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Don’t switch off your child’s life – help them use smartphones responsibly

Source: Sunday Times

A new breed of experts is trying to bridge the digital divide between parents and ‘screenagers’ on the positive and responsible use of smartphones.

When digital expert Dean McCoubrey starts talking to teens about social media, they try to work out whose side he’s on: that of anti-screen adults or theirs, as the first generation to grow up with smartphones.

But McCoubrey, who founded MySocialLife to promote digital wellbeing, understands both sides of the great divide and works with students, parents and schools to bridge it.

Digital intelligence, or wise use of devices, is becoming increasingly important as smartphones become indispensable.

Jess Oosthuizen, a PhD student on the University of Cape Town’s cyberpsychology team, says though it’s true that some smartphone users can be regarded as addicts, the term “is not helpful to describe an entire generation of young people who are heavy smartphone users. Rather, it’s about recognising that smartphone use is pervasive. It’s here to stay.”

Instead of vilifying devices, teach adolescents how to use them as empowering tools, she says.

This need — for kids and adults alike — has sparked a demand for digital or “screen” coaches along with mindfulness coaches. Preventing digital dementia, when the overloaded brain underperforms and people burn out, is one of their tasks.

Accept it, and move on. “Young people love their online connections,” says Wits University social worker Busisiwe Nkala-Dlamini. “We need to move from always condemning online use to find ways to mitigate risks.”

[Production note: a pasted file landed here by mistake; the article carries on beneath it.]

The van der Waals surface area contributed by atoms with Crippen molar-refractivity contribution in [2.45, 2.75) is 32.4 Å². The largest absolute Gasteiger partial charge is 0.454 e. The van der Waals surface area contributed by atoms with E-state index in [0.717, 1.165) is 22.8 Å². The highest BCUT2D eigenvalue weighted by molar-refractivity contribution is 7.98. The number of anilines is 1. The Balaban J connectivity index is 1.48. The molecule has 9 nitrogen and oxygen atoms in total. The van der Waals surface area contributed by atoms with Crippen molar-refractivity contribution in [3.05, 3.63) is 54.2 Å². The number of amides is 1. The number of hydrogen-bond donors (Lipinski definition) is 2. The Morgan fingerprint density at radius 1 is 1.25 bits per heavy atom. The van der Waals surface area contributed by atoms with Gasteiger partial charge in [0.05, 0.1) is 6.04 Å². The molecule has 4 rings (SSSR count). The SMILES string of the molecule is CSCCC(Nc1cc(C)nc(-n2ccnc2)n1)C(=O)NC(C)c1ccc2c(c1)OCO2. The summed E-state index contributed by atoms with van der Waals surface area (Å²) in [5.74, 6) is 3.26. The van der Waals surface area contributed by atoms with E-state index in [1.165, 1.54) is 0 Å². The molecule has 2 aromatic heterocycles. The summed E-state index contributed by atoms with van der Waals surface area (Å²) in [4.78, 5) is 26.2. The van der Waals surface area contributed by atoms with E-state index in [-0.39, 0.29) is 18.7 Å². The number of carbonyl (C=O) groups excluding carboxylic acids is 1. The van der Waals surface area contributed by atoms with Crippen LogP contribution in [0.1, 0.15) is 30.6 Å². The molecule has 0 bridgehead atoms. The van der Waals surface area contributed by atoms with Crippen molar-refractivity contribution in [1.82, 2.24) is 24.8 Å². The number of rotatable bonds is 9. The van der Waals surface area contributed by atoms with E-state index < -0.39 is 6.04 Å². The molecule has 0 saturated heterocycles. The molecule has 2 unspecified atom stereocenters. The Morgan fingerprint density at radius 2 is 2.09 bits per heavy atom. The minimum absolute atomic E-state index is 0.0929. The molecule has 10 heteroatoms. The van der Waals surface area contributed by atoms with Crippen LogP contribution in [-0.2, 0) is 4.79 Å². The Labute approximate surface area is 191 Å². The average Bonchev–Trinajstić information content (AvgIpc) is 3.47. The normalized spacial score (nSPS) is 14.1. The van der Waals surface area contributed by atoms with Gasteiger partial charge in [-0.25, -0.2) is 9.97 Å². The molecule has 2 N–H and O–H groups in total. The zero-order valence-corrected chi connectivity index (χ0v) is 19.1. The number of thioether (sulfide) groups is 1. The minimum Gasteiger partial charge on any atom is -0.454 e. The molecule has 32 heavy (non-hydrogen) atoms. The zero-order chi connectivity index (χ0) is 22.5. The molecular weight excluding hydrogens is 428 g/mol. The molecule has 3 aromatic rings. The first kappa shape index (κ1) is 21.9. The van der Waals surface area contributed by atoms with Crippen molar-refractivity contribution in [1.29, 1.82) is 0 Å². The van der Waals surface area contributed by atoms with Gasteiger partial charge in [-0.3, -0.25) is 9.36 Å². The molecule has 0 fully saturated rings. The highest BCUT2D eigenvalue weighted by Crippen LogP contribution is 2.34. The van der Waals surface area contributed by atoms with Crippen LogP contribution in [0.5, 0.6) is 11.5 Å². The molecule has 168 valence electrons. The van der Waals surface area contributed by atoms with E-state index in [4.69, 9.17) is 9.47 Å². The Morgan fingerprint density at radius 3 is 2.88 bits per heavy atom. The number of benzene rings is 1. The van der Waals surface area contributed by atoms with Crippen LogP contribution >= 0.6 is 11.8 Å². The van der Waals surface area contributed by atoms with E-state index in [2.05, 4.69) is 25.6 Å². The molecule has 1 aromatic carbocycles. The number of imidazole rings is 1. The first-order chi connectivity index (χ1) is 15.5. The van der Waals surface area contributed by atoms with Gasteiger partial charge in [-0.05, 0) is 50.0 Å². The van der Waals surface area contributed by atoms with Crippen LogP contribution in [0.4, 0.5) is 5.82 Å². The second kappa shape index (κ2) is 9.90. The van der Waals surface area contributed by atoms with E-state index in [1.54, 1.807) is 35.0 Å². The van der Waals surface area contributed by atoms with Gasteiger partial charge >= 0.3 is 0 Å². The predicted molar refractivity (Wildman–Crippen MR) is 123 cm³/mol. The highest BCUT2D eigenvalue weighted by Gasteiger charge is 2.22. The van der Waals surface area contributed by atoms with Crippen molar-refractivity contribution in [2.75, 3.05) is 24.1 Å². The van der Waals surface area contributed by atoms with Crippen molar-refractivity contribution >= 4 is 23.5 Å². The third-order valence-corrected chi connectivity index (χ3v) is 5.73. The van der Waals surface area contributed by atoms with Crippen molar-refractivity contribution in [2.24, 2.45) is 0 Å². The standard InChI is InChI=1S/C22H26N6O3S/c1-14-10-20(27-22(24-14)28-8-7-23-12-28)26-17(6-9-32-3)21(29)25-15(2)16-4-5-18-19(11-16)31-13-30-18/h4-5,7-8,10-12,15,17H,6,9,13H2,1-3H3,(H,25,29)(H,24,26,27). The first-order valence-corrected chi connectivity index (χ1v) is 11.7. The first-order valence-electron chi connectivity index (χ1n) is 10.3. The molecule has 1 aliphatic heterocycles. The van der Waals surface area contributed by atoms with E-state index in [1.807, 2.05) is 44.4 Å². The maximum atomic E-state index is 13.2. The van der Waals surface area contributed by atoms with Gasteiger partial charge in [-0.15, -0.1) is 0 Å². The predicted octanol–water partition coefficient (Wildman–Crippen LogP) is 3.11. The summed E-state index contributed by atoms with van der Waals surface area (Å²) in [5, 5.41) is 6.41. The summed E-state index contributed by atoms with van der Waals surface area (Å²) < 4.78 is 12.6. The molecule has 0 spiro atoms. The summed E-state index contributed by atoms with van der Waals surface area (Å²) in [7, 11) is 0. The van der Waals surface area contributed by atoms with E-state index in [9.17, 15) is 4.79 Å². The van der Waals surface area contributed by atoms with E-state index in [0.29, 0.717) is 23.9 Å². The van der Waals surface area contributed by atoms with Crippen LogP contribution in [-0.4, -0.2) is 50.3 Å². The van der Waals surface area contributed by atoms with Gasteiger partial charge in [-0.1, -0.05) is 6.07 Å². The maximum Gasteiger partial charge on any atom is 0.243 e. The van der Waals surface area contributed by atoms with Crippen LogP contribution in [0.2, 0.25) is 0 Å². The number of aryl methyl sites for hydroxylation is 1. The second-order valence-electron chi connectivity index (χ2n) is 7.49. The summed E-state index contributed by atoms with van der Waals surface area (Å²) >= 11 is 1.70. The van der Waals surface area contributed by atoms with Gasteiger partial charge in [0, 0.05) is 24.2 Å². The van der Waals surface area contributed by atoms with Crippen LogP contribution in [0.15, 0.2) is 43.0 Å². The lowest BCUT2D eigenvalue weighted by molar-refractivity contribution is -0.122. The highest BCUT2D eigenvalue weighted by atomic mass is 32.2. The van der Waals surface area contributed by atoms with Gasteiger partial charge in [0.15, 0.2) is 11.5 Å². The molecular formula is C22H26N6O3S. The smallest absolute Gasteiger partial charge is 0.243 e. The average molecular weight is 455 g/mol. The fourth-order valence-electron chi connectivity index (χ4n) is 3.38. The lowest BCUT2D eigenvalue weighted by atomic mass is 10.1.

When Oosthuizen did her master’s research on smartphones and adolescent usage, she expected her research subjects to do a month’s detox, but none did.

“The longest time a participant was willing to give up [their] phone was 10 days. One agreed to participate in the detox from breakfast until supper,” she says.

Being online is as vital to digital natives as eating and sleeping (too often trumping sleep) and they typically have a choice about how much and what to consume. Is it beneficial or is it junk?

“How screens are used is as important as how much they are used,” according to guidelines issued by the Canadian Paediatric Society in June for children and adolescents. These could equally apply to adults.

Moderate consumption of social media is better for the mental health of young people than no or heavy media usage, researchers reported recently in the American Medical Association journal.

Children who used social media for an hour a day had a 12% “reduced risk of depression” but those who used it for more than five hours pushed up their risk by 80%.

Clinical psychologist Hugo Theron found a similar pattern with research done among Free State teens from different socioeconomic backgrounds. Children with moderate social media use had higher scores in terms of self-esteem, emotional regulation and relationships, he says. “The trends we saw were related to the amount of use and there were no significant differences between urban and rural.”

Families wind up at Theron’s consulting room in Cape Town polarised over screen use. “This is the first generation whose developmental identity is entwined with the internet. This the first generation of parents that has to mentor something they did not grow up with. Parents are still catching up and often don’t have a clue.

“Phones and social media are an important part of children’s lives and we must not demean them or ignore problems with them until it is too late.”

Theron advocates a “third way” around smartphones — a balance between the needs of fear-driven parents and “screenagers”.

That’s where frontrunners like McCoubrey come in, teaching digital life skills, mostly at Cape schools.

Understanding that the online world is “pop-up theatre”, entertaining but often fake — the camera does lie on tech platforms — is one of the critical-thinking skills in his programme.

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